Prestidge’s equal opportunity ideology was officially recognized by the Coast Guard as he was a recipient of the Service’s 2015 Senior Leader Civil Rights Award. This award specifically acknowledges his commitment to the principles of civil and human rights, justice and equality, and by making numerous contributions toward attaining an Equal Employment Opportunity/Equal Opportunity model program at the training center.
His award was based upon a nomination from his staff to Coast Guard Headquarters.
“It is an honor to receive this recognition from our Coast Guard,” said Prestidge. “But I am truly humbled that the nomination package came from within my own staff. Their loyalty and support are the best validation of all.”
Prestidge was cited for instilling principles of equality to recruits throughout basic training, and providing opportunities to report any instances of treatment that do not align with the service’s high standards. Prestidge modeled equal employment management practices through numerous, meaningful cultural observances organized by the training center’s Leadership and Diversity Advisory Council. He empowered the LDAC to screen films and documentaries, visit museums and host guest speakers that celebrated important contributions made throughout Coast Guard history by individuals of diverse backgrounds. Additionally, Prestidge championed methods to improve diversity among the instructor staff, and used expert consultation to enhance the unit’s already positive command climate.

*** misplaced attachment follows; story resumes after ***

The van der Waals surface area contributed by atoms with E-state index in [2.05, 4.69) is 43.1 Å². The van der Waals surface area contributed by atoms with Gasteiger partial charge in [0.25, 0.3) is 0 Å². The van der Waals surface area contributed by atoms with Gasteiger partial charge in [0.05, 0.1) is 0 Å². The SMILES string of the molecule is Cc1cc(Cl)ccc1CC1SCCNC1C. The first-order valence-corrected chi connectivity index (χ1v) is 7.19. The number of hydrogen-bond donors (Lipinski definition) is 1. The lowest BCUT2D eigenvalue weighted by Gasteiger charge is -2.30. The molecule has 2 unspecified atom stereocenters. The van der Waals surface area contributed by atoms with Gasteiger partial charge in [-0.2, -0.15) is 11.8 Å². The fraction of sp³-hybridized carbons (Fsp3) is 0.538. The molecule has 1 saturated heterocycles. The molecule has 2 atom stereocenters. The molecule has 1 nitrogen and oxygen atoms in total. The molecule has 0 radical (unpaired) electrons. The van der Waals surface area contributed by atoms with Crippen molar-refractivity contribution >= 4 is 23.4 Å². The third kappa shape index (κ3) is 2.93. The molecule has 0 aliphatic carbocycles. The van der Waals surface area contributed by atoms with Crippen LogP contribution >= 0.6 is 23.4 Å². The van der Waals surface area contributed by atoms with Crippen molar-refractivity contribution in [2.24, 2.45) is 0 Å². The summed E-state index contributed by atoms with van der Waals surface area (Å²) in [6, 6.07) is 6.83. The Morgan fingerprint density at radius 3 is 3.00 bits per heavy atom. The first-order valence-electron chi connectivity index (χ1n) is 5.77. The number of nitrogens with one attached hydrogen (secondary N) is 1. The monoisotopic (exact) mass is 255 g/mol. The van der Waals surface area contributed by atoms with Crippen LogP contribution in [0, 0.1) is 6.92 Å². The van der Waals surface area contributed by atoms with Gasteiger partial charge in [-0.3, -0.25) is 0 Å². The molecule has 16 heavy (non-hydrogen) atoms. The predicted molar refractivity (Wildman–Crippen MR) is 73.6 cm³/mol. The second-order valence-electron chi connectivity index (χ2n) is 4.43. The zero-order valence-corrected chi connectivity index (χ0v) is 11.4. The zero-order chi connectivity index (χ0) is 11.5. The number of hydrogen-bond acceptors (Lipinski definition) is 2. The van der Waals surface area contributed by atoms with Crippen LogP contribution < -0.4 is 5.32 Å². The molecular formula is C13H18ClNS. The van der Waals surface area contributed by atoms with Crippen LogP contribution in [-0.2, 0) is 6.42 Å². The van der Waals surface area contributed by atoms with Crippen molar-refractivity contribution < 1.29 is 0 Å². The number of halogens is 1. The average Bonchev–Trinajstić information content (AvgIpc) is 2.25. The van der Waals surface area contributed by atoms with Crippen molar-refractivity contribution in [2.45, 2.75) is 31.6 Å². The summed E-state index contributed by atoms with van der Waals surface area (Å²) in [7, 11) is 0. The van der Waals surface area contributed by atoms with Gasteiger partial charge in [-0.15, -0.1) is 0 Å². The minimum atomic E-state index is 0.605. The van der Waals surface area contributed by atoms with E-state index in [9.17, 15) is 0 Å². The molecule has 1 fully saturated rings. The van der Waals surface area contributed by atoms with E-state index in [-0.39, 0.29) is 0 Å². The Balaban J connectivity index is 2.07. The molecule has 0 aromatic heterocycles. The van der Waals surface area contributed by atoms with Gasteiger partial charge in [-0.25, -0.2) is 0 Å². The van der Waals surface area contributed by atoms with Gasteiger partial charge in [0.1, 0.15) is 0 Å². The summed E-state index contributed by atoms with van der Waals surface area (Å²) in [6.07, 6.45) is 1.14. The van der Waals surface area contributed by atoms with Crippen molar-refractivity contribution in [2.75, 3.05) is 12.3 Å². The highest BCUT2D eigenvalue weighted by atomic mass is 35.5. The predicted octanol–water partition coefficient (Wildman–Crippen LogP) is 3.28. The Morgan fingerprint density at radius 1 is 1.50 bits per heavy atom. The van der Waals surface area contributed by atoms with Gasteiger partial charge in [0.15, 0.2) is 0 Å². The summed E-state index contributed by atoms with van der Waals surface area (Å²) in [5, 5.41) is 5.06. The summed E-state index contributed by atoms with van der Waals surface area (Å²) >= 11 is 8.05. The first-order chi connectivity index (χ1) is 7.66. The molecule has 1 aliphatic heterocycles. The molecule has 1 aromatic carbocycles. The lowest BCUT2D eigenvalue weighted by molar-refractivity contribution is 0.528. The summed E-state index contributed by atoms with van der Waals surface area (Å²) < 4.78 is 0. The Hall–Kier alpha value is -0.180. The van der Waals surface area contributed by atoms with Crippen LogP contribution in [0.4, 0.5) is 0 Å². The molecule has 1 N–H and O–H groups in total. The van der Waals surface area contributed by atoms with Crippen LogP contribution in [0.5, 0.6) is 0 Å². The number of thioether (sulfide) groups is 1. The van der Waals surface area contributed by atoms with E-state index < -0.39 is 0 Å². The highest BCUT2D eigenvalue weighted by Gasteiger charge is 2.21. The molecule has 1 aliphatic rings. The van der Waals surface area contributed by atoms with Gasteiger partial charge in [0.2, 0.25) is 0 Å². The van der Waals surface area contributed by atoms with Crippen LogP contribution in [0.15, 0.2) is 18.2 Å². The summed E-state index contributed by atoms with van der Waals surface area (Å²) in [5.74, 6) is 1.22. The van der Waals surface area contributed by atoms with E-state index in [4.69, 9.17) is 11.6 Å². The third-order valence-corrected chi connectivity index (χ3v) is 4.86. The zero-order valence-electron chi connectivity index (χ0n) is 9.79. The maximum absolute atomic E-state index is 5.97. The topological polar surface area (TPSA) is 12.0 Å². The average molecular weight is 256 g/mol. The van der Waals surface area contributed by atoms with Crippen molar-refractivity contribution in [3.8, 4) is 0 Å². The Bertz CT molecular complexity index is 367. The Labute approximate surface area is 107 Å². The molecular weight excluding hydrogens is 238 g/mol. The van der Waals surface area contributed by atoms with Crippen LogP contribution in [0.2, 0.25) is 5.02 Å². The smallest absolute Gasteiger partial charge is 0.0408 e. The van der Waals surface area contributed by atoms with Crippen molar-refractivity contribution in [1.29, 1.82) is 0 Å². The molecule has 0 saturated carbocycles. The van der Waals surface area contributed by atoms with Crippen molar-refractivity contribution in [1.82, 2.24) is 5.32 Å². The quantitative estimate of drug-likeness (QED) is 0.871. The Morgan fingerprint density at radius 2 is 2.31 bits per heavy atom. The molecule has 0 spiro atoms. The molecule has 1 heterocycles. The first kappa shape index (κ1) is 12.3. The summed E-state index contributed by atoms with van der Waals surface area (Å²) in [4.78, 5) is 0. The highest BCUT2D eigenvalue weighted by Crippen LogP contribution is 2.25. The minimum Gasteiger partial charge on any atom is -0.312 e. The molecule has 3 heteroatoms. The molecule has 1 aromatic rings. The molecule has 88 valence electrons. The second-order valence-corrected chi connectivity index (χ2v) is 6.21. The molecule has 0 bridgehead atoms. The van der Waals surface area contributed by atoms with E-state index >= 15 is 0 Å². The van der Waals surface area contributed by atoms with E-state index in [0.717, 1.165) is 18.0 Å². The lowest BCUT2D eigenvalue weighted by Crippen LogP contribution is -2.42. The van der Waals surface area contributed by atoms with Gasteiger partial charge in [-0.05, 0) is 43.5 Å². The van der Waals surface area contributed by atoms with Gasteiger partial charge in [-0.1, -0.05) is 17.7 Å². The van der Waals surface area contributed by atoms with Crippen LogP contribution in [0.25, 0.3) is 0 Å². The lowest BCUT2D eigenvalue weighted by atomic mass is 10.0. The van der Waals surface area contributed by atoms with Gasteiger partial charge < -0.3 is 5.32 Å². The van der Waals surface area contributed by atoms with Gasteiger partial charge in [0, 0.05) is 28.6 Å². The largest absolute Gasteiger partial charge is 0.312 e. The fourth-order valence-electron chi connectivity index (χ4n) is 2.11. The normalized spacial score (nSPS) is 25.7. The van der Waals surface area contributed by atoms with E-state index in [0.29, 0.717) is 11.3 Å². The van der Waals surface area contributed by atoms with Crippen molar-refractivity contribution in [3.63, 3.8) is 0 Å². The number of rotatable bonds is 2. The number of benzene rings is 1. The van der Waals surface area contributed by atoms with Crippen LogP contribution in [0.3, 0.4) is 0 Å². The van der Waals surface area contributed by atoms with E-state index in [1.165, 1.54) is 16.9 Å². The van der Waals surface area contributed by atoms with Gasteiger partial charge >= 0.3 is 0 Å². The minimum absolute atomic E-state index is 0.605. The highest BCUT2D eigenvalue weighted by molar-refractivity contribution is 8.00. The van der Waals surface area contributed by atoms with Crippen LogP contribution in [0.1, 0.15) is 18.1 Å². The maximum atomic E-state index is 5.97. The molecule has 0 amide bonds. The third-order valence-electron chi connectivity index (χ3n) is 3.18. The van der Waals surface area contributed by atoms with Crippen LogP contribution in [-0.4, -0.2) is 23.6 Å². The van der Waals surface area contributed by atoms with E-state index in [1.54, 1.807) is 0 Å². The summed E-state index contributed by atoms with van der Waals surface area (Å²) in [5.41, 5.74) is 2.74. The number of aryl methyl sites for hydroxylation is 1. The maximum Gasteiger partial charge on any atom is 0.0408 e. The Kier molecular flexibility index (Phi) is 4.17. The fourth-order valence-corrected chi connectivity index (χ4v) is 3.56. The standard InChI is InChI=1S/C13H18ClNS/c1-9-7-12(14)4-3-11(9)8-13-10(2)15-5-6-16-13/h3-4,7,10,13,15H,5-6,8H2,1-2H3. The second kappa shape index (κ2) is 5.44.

Other factors that contributed to the award include Prestidge’s requirement that all recruits are counseled on non-discrimination, and receive, as well as sign, an administrative remarks sheet as part of their accession paperwork that informs them of their rights as recruits. This form also details the command’s expectation that the training environment will adhere strictly to the tenets of equal opportunity.
“We are proud to ensure their first steps in the Coast Guard are the right steps,” said Prestidge.
With approximately 80% of the Coast Guard’s workforce entering the Service through Training Center Cape May, the goal for Prestidge and the rest of the training center staff is more than simply preparing their minds and bodies for the rigors of our service. It is also to ensure that the foundation of a healthy, positive and cooperative culture is laid and that the Coast Guard continues its honorable service to Nation with honor, respect and devotion to duty.
The Civil Rights Directorate’s mission ensures the U.S. Coast Guard’s commitment to equal employment opportunity, equal opportunity and a discrimination-free work environment is achieved. This goal requires the active participation and positive leadership from the entire workforce. Every year, the directorate recognizes the stellar performance and contributions of leaders, civilian and Coast Guard members through its outreach and recognition program. To learn more about these award programs and submission requirements, visit the civil rights website.